The Caspian Pipeline—which runs from the giant Tengiz oil field in Kazakhstan to a sea terminal near Novorossiysk in Russia—plans to increase its exports to the world markets to 65 million tons this year from 44.28 million tons last year, Nikolay Gorban, director general of the Caspian Pipeline Consortium (CPC), said on Friday.
The export plan for this year, based on nominations submitted by shippers, will add more oil to the global market at the time when OPEC is trying to restrict production in bid to reduce oversupply and prop up oil prices.
The planned increase in oil exports via CPC is 47 percent, and this year’s exports of 65 million tons equal 1.3 million barrels per day, according to Reuters.
CPC’s Gorban was speaking to reporters at the launch of two new pumping stations along the Caspian Pipeline route that will raise the pipeline’s capacity by up to 10 million tons annually. Another three pumping stations will be put into operation by the end of this year, lifting the pipeline capacity to 67 million tons per year, Gorban noted.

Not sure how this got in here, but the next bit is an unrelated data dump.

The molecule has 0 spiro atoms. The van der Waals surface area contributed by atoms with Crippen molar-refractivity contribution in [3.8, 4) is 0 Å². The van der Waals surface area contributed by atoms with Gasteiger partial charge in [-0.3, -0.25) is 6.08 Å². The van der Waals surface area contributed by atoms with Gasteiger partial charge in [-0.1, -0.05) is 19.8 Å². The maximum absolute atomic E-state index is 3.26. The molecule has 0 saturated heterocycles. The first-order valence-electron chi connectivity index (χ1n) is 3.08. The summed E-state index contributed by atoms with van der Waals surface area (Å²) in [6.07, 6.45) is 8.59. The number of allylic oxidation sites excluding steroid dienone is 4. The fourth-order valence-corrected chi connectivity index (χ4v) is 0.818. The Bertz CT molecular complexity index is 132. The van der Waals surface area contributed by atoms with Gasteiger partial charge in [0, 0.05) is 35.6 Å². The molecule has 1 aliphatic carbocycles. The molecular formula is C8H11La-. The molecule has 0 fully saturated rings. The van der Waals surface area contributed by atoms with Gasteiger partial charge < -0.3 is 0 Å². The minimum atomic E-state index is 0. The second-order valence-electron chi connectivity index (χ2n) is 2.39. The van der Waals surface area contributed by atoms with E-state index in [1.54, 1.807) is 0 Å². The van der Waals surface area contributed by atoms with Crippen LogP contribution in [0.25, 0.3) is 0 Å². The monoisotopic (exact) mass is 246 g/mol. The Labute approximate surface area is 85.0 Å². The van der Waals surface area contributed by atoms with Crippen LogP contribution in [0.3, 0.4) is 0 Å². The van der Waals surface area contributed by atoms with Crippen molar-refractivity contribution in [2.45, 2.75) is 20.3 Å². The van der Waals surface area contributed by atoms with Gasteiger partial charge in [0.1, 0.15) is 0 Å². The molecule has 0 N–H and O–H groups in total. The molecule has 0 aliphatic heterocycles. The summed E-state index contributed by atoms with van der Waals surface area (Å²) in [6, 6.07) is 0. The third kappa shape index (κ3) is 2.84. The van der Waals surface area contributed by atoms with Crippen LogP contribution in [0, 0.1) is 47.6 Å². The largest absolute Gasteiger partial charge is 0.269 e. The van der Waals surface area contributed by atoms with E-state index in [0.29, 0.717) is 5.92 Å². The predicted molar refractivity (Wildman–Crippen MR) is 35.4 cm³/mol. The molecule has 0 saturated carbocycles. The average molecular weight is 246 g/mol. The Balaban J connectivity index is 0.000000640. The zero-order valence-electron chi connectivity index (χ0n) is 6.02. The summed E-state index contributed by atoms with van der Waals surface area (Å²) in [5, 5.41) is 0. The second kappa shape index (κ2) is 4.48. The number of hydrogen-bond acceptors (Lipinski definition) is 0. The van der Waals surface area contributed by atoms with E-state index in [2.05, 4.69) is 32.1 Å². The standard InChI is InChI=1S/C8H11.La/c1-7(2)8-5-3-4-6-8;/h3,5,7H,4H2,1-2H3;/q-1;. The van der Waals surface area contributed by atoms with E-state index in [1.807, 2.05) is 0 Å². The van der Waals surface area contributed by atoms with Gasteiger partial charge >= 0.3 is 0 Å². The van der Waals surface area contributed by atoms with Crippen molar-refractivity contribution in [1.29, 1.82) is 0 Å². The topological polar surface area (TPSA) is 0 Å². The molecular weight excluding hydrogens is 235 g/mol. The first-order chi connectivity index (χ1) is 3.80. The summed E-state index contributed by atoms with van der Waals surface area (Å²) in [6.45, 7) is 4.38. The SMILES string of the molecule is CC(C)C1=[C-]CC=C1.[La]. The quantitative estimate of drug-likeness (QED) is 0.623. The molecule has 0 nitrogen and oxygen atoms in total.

Last year, CPC’s revenue grew by 7 percent annually to US$1.6 billion, due to higher oil transportation volumes. Profit jumped 18 percent to come in at US$237 million in 2016, Gorban said.
Referring to the 2017 oil exports plan, the manager said that the Kashagan field in Kazakhstan will account for 11 million tons out of the 65-million oil exports this year, compared to 803,362 tons the field contributed in 2016.
The joint venture operating Kashagan, North Caspian Operating Company, said in January this year that it was ramping up production at the field to a capacity of 180,000 bpd, following the resumption of output in September last year.
CPC’s top three shareholders are Russia with 31 percent, Kazakhstan with a 20.75-percent interest, and Chevron Caspian Pipeline Consortium Company with 15 percent.